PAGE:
Staunton, July 24 – The number of Russians who snitch on their neighbors or co-workers other has reached unprecedented levels (glavred.info/mir/v-rossii-ogromnoe-chislo-stukachey-specsluzhb-advokat-447842.html and obozrevatel.com/abroad/39586-oni-povsyudu-fejgin-rasskazal-grustnuyu-pravdu-o-rossii.htm).
But the utility of such reports and the prospect that the authorities will get more of them on issues they care about is severely limited by the inability of the powers that be to protect or reward informants, according to an article in today’s Yezhednevny zhurnal comparing Russian and international experience with whistleblowers (ej.ru/?a=note&id=31358).
“Without the participation of a large swath of the population, the struggle against corruption” and many other social ills will be “impossible,” the paper says, given that the police and the siloviki can’t be everywhere at once. But getting Russians to be whistleblowers is going to be hard unless the law and public attitudes both change.
At present, the paper continues, “even those Russians who say they are ready to report cases of corruption and abuse of power which they say most of the time remain silent. And that is hardly surprising: the collective memory about the horrors of Stalinism, widespread ‘criminal’ ethics, and the deeply rooted distrust in society” all contribute to that outcome.
“To convert a Russian into an important will be possible only if he is motivated and at the same time protected.” More than 30 countries now have whistleblower statutes on the books, but Russia doesn’t have even one piece of such legislation. Indeed, Yezhednevny zhurnal says, “in Russia so far there hasn’t been even a serious discussion” of this need.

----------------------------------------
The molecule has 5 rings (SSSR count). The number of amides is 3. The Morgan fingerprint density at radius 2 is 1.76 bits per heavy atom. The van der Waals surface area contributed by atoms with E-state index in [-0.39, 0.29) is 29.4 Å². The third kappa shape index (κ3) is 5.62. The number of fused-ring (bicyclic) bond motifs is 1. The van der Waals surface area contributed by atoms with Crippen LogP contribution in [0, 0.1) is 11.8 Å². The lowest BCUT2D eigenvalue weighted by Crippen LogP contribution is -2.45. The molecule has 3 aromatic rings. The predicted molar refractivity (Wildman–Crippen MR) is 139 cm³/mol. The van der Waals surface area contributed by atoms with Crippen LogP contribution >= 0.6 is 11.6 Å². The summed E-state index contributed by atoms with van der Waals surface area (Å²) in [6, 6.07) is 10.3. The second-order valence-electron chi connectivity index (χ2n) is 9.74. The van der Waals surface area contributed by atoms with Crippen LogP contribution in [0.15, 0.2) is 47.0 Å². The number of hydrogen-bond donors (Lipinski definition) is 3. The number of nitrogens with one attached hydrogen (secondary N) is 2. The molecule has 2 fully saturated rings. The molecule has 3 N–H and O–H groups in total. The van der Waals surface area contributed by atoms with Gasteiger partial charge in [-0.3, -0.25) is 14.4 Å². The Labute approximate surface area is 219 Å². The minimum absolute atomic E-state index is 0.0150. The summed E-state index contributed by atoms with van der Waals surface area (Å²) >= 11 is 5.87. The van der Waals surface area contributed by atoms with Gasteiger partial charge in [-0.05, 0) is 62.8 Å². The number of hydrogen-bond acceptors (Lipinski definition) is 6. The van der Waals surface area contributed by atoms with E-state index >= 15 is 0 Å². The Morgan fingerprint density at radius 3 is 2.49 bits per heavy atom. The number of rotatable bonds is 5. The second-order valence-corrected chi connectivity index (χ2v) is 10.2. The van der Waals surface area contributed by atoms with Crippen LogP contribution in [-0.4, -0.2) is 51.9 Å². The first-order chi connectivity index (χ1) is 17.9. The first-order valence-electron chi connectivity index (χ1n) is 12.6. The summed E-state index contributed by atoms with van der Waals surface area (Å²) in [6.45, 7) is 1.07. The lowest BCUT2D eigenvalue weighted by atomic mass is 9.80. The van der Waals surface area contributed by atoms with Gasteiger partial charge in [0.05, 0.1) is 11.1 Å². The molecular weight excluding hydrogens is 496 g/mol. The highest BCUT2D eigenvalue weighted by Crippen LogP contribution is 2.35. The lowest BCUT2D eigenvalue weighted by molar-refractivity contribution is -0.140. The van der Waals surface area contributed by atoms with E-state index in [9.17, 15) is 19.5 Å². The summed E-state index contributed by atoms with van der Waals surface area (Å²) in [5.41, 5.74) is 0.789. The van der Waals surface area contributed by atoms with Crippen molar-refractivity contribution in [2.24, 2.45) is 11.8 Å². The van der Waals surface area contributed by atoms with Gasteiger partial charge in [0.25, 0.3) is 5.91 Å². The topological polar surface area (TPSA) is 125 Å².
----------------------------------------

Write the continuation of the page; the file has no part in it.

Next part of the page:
But there are some efforts being made in the public sphere. Aleksey Shlyapuzhnikov of the Vladimir oblast “Swan” public organization describes what his group has done and why its work needs to be replicated elsewhere. As he puts it, the current situation in which Russia doesn’t have a whistleblower law is “absolutely unsatisfactory.”
Russian law does protect witnesses, that is, those who provide testimony in open court. But many who might want to report a crime to the authorities but not be identified fear that the procuracy will give their names to those who are committing the infraction and that they will suffer, the Vladimir activist says. And they have no protection or recourse other than silence.
Shlyapushnikov says that everyone benefits when such a law is put in place, including the authorities who are then in a position to say that the business climate is better or at least less corrupt. He adds that for those like him in the provinces, the only allies are international groups like Transparency International.
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